MOSCOW (Reuters) – Russian internet group Yandex raised its 2019 revenue forecast for a third time on Friday after strong third-quarter growth, but its shares fell after an earnings call provided little clarity on its response to a draft foreign ownership law.
The logo of Russian internet group Yandex is pictured at the company’s headquarter in Moscow, Russia October 4, 2018. REUTERS/Shamil Zhumatov
Chief Executive Arkady Volozh said on Friday’s call that the initial version of a draft law aimed at limiting foreign shareholding in Russian IT firms was “very damaging”, saying the company was in discussions with the government over the proposals.
“As we look to address national interests, we want to do so in a way that supports our own business interests and the interests of all of our stakeholders,” Volozh said, adding that he remained “extremely committed” to Yandex and will continue to lead it.
He added that, should the draft legislation become law, Yandex would “recognise the importance of ensuring that shareholders’ economic interests are not diluted”.
He did not provide other details of a possible plan.
Yandex shares were down 1.2% as of 1452 GMT, compared to a drop in the wider index of 0.5%. They have been under pressure since reports emerged in July of the draft law to cap foreign voting power in the company at 20%.
Shares had seemed to be paring losses after the government last weekend revised proposals on the cap to just under 50%.
VTB equities analyst Vladimir Bespalov said ongoing uncertainty surrounding the bill was still having a negative effect on Yandex’s share dynamics, despite the results showing strong business growth.
“The company’s statements on this issue during the conference call did not provide any clarity,” he said.
The company, often referred to as “Russia’s Google” for its wide range of online services, on Friday lifted its guidance for growth in rouble-based revenues, excluding its online commerce site Yandex.Market, to 36-38% from a previous forecast of 32-36%.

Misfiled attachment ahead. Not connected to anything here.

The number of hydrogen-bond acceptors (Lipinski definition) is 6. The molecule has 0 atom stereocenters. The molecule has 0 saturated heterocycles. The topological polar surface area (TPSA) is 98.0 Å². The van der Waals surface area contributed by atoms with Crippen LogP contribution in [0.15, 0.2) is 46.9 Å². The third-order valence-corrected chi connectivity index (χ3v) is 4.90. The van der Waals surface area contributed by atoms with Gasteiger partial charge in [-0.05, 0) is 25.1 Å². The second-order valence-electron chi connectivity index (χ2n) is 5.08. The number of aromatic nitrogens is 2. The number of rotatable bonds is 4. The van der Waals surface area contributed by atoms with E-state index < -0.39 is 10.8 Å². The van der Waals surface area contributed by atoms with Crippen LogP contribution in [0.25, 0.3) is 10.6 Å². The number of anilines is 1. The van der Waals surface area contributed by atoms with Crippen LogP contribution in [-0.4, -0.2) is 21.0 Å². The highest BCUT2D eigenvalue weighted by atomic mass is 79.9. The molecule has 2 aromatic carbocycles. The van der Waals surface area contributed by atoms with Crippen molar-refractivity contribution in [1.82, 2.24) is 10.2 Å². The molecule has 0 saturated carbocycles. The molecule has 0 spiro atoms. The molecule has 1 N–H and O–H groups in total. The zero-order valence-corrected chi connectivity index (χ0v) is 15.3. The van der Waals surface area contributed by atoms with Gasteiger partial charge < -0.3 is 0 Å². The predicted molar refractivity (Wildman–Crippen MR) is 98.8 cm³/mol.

Third-quarter revenue grew 38% year-on-year to 45 billion roubles ($704.89 million), its earnings statement showed, while adjusted net income rose 12% to 6.9 billion roubles.
Revenues in Yandex’s taxi segment jumped 89%, accounting for a fifth of total revenues, supported by a higher number of rides and growth in its corporate taxi offering.
Yandex.Drive, the company’s car-sharing service, also contributed strong growth, becoming the world’s second-largest car-sharing service, according to Volozh.
Yandex will begin testing its driverless cars in the United States next summer.
Adjusted earnings before interest, tax, depreciation and amortisation (EBITDA) rose 29% year-on-year to 13.9 billion roubles.
The rate of growth in the taxi segment and adjusted net income was slower than in the second quarter. Yandex Chief Operating Officer Greg Abovsky had predicted slower taxi segment growth in July.
Abovsky did point to the “very impressive” results of Yandex.Zen, a content feed and blogging platform, with revenues of 7.7 billions roubles in September alone, a 62% increase year-on-year.
Yandex’s rapid growth and the scale of its business have caught the attention of Russian policymakers, who said they believe that IT companies of such scale should be registered in Russia and controlled by Russian shareholders.
Yandex N.V., the parent company of Yandex Group, is registered in the Netherlands. Volozh, who holds 48.41% of the voting rights in the company, holds a number of passports, including a Russian one.
Reporting by Nadezhda Tsydenova and Alexander Marrow; Editing by Katya Golubkova and Jan Harvey